Address by Princess Máxima
Londen, England, 19 June 2007
Financial Inclusion Conference.
Excellencies, ladies and gentlemen,
It is a great pleasure for me to be able to address this special group of people today. I would like to thank my hosts DFID and the Treasury, for inviting me and allowing me to share some thoughts with you as a member of the UN Advisors groups on Inclusive Financial Sectors.
Ladies and gentlemen, by now, research has convincingly shown that a sound financial sector is an essential part of the development process. Financial development and improving access to finance not only accelerates economic growth, but also reduces poverty and income inequality.
Access to a wide variety of financial services and products, such as loans, savings, insurance products and remittances can be a powerful tool to generate income, build capital and protect people against risk. However, as we all know, world financial systems are still not inclusive today. Well over two billion people do not have access to basic financial services and we are here to change that.
Having said that, I must stress that microfinance is not THE solution to the poverty problem. Nor is a small loan always the best way to help a person without resources. Grants and other types of direct support are sometimes better solutions. This is important to remember in the determination of development policies.
The Advisors to the Year of Microcredit, recommended in 2005 that the UN should appoint a group of experts to see the work they had begun through to completion. As a result, the UN Advisors Group on Inclusive Financial Sectors was established last June. This advisory group is formed by a broad international group of experts from private and public sector, practitioners, NGO's, donors and academia.
The key role of the Advisors Group is to advise and guide the UN and its member states on building financial sectors that enable wide access to a diverse range of financial services. Our Advisors group aims also to support, not replace existing initiatives. I am therefore inviting all individuals, organisations and governments to work with us and share their concerns, experiences and solutions. In this field, as in many others, combining and coordinating efforts is key to increase effectivity…and that is probably one of our main tasks.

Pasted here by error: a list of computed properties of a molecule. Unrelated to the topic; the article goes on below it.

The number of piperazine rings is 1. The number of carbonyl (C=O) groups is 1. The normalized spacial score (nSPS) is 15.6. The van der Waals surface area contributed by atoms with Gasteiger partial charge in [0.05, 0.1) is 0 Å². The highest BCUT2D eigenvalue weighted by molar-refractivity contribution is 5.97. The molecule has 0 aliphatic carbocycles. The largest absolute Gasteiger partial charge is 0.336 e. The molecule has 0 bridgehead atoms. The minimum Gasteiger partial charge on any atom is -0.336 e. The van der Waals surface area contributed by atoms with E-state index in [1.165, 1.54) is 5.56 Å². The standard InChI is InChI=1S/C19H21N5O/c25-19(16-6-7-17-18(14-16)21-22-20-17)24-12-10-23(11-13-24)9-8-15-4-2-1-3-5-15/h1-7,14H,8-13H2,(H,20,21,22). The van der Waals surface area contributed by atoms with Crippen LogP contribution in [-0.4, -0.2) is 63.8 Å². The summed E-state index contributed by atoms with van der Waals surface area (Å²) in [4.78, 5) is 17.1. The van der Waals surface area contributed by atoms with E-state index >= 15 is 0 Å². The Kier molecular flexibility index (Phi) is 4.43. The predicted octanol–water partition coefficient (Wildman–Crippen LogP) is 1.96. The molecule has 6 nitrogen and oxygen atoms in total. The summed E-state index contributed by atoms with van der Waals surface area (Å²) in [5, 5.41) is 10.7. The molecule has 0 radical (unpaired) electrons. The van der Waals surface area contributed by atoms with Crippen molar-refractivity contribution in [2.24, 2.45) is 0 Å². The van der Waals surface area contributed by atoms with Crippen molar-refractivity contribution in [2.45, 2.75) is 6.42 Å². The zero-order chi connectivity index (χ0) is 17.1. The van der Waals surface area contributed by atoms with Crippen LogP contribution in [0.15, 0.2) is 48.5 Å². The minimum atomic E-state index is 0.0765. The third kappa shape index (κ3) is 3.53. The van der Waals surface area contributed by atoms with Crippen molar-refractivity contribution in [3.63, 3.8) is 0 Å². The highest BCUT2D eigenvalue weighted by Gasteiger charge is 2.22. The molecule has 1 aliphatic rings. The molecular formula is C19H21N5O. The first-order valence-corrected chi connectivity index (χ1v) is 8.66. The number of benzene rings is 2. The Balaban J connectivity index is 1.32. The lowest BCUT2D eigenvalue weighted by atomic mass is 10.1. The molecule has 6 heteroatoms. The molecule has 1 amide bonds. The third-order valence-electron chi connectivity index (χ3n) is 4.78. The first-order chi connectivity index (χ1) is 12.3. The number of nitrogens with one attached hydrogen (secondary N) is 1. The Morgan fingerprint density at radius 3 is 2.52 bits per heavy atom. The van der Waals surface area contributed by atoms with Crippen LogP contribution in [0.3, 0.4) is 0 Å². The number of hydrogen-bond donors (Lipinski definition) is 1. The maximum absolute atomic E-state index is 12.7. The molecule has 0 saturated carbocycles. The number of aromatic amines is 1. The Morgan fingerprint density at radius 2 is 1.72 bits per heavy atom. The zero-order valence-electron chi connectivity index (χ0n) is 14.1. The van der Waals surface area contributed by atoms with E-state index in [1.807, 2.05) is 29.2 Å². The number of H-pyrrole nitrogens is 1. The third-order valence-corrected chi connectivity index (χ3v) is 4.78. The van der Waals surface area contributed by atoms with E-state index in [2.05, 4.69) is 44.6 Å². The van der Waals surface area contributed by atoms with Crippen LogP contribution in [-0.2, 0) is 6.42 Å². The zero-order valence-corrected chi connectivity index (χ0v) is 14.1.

For me, it is reassuring to see that the Advisors Group, with its broad and diverse composition - some of them here present - did not waste a lot of time agreeing on the direction we wanted to go. We developed plain and simple Key Messages for governments, regulators, development partners and the private sector. I'll quickly take you through these Key Messages displayed on the screen.
For Governments, we feel that their key role is to create a helpful policy environment to allow for the development of a financial system that enables all citizens to buy the financial services they need. Governments should resist the temptation of becoming finance providers themselves. No government scheme has ever reached true sustainability and efficiency, and certainly has not assured greater access. There are however great examples of enabling governments, providing the right environment and removing obstacles. One of those obstacles is interest rates ceilings. We strongly advise governments to invest in a level playing field and consumer education rather than imposing an artificial interest rate. It does not solve the problem, rather destroys the solution.